Tin (II) Chloride 100g
Tin (II) Chloride 100g dihydrate
Tin(II) chloride, also known as stannous chloride, is a white crystalline solid with the formula SnCl2. It forms a stable dihydrate, but aqueous solutions tend to undergo hydrolysis, particularly if hot. SnCl2 is widely used as a reducing agent (in acid solution), and in electrolytic baths for tin-plating. Tin(II) chloride should not be confused with the other chloride of tin; tin(IV) chloride or stannic chloride (SnCl4).
SnCl2 has a lone pair of electrons, such that the molecule in the gas phase is bent. In the solid state, crystalline SnCl2 forms chains linked via chloride bridges as shown. The dihydrate is also three-coordinate, with one water coordinated on to the tin, and a second water coordinated to the first. The main part of the molecule stacks into double layers in the crystal lattice, with the “second” water sandwiched between the layers.
UsesA solution of tin(II) chloride containing a little hydrochloric acid is used for the tin-plating of steel, in order to make tin cans. An electric potential is applied, and tin metal is formed at the cathode via electrolysis.
Tin(II) chloride is used as a mordant in textile dyeing because it gives brighter colours with some dyes e.g. cochineal. This mordant has also been used alone to increase the weight of silk.
In recent years, an increasing number of tooth paste brands have been adding Tin(II) chloride as protection against enamel erosion to their formula, e. g. Oral-B or Elmex.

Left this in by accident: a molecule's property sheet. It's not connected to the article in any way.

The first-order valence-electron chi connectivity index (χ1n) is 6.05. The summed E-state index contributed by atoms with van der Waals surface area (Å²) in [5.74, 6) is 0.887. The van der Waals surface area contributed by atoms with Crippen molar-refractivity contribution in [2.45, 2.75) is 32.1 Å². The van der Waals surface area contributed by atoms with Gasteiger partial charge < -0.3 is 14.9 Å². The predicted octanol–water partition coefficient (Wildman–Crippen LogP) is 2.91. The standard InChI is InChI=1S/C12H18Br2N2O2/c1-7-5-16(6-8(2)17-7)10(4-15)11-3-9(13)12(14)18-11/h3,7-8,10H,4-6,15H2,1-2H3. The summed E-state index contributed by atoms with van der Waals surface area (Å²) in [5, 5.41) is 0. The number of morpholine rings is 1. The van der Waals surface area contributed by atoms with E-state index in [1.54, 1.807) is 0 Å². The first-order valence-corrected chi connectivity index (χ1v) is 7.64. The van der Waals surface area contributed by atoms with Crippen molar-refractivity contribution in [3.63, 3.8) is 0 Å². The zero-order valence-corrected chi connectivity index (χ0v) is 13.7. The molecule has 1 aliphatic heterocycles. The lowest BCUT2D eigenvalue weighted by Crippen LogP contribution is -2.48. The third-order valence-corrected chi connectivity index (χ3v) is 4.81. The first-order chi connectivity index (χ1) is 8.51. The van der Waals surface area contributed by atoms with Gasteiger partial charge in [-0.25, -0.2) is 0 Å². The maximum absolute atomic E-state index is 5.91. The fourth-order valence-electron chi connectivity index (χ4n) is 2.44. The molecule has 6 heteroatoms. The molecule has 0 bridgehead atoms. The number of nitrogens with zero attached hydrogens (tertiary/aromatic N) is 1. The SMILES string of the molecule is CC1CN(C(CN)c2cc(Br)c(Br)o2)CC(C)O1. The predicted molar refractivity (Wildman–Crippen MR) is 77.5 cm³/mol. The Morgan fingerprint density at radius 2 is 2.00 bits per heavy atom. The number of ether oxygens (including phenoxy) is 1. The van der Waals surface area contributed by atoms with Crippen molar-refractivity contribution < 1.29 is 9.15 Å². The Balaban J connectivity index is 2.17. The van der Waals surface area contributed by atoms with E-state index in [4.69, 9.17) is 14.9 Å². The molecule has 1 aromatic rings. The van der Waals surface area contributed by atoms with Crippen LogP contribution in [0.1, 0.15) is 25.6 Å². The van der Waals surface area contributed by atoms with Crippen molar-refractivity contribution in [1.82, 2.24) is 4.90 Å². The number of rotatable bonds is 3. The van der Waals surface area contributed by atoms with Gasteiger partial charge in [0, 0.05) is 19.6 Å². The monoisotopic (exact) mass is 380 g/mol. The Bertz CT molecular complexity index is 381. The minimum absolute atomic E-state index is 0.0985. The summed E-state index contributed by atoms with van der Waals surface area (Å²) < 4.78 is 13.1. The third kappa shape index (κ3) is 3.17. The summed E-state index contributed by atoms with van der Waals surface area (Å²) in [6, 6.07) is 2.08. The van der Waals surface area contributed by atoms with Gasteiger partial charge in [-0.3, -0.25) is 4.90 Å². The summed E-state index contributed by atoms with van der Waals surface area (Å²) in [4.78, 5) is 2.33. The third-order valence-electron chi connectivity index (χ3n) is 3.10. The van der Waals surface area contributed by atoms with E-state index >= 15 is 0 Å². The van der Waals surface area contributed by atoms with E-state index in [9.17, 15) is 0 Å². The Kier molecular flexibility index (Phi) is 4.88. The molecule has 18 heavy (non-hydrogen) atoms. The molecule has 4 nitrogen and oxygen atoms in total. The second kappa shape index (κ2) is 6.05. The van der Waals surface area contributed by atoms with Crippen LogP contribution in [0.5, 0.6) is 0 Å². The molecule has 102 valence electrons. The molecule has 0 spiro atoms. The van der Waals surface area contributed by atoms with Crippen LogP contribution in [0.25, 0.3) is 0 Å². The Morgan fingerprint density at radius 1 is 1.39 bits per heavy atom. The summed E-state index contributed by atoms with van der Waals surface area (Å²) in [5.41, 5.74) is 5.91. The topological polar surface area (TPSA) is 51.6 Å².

It is used as a catalyst in the production of the plastic polylactic acid (PLA).
It also finds a use as a catalyst between acetone and hydrogen peroxide to form the tetrameric form of acetone peroxide.
Tin(II) chloride also finds wide use as a reducing agent. This is seen in its use for silvering mirrors, where silver metal is deposited on the glass:
- Sn2+ (aq) + 2 Ag+ → Sn4+ (aq) + 2 Ag (s)
A related reduction was traditionally used as an analytical test for Hg2+ (aq). For example, if SnCl2 is added dropwise into a solution of mercury(II) chloride, a white precipitate of mercury(I) chloride is first formed; as more SnCl2 is added this turns black as metallic mercury is formed. Stannous chloride can be used to test for the presence of gold compounds. SnCl2 turns bright purple in the presence of gold (see Purple of Cassius).
When mercury is analyzed using atomic absorption spectroscopy, a cold vapor method must be used, and tin (II) chloride is typically used as the reductant.
In organic chemistry, SnCl2 is mainly used in the Stephen reduction, whereby a nitrile is reduced (via an imidoyl chloride salt) to an imine which is easily hydrolysed to an aldehyde.
The reaction usually works best with aromatic nitriles Aryl-CN. A related reaction (called the Sonn-Müller method) starts with an amide, which is treated with PCl5 to form the imidoyl chloride salt.
The Stephen reduction is less used today, because it has been mostly superseded by diisobutylaluminium hydride reduction.
Additionally, SnCl2 is used to selectively reduce aromatic nitro groups to anilines.
SnCl2 also reduces quinones to hydroquinones.
Stannous chloride is also added as a food additive with E number E512 to some canned and bottled foods, where it serves as a color-retention agent and antioxidant.
SnCl2 is used in radionuclide angiography to reduce the radioactive agent technetium-99m-pertechnetate to assist in binding to blood cells.
Aqueous stannous chloride is used by many precious metals refining hobbyists and professionals as an indicator of gold and platinum group metals in solutions.
Molten SnCl2 can be oxidised to form highly crystalline SnO2 nanostructures.